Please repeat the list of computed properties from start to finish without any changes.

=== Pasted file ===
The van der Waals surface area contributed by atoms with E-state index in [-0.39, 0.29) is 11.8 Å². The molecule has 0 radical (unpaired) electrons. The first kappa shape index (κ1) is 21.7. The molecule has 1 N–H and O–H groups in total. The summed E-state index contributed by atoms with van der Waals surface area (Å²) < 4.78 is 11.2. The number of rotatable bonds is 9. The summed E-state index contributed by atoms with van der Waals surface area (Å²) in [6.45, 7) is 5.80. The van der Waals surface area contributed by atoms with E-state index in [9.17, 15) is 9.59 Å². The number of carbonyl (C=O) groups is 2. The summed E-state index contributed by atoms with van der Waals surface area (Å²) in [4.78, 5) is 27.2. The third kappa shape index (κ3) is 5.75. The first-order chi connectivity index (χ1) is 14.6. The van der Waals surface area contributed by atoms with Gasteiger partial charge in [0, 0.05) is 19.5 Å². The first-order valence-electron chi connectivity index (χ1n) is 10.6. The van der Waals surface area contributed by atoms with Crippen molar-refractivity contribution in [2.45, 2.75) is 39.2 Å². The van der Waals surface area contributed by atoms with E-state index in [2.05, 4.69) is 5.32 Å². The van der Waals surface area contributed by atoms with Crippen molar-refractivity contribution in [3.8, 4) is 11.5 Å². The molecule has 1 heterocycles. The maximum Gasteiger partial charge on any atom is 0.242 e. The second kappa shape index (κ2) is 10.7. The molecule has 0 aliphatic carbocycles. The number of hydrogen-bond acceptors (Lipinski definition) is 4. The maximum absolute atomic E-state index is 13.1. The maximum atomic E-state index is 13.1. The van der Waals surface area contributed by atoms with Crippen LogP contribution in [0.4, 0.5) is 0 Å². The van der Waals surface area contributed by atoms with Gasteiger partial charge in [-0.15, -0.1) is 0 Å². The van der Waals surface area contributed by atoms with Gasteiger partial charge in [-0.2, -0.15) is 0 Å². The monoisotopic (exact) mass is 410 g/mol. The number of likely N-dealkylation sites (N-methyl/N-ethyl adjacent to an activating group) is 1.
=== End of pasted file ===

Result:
The van der Waals surface area contributed by atoms with E-state index in [-0.39, 0.29) is 11.8 Å². The molecule has 0 radical (unpaired) electrons. The first kappa shape index (κ1) is 21.7. The molecule has 1 N–H and O–H groups in total. The summed E-state index contributed by atoms with van der Waals surface area (Å²) < 4.78 is 11.2. The number of rotatable bonds is 9. The summed E-state index contributed by atoms with van der Waals surface area (Å²) in [6.45, 7) is 5.80. The van der Waals surface area contributed by atoms with E-state index in [9.17, 15) is 9.59 Å². The number of carbonyl (C=O) groups is 2. The summed E-state index contributed by atoms with van der Waals surface area (Å²) in [4.78, 5) is 27.2. The third kappa shape index (κ3) is 5.75. The first-order chi connectivity index (χ1) is 14.6. The van der Waals surface area contributed by atoms with Gasteiger partial charge in [0, 0.05) is 19.5 Å². The first-order valence-electron chi connectivity index (χ1n) is 10.6. The van der Waals surface area contributed by atoms with Crippen molar-refractivity contribution in [2.45, 2.75) is 39.2 Å². The van der Waals surface area contributed by atoms with E-state index in [2.05, 4.69) is 5.32 Å². The van der Waals surface area contributed by atoms with Crippen molar-refractivity contribution in [3.8, 4) is 11.5 Å². The molecule has 1 heterocycles. The maximum Gasteiger partial charge on any atom is 0.242 e. The second kappa shape index (κ2) is 10.7. The molecule has 0 aliphatic carbocycles. The number of hydrogen-bond acceptors (Lipinski definition) is 4. The maximum absolute atomic E-state index is 13.1. The maximum atomic E-state index is 13.1. The van der Waals surface area contributed by atoms with Crippen LogP contribution in [0.4, 0.5) is 0 Å². The van der Waals surface area contributed by atoms with Gasteiger partial charge in [-0.15, -0.1) is 0 Å². The van der Waals surface area contributed by atoms with Gasteiger partial charge in [-0.2, -0.15) is 0 Å². The monoisotopic (exact) mass is 410 g/mol. The number of likely N-dealkylation sites (N-methyl/N-ethyl adjacent to an activating group) is 1.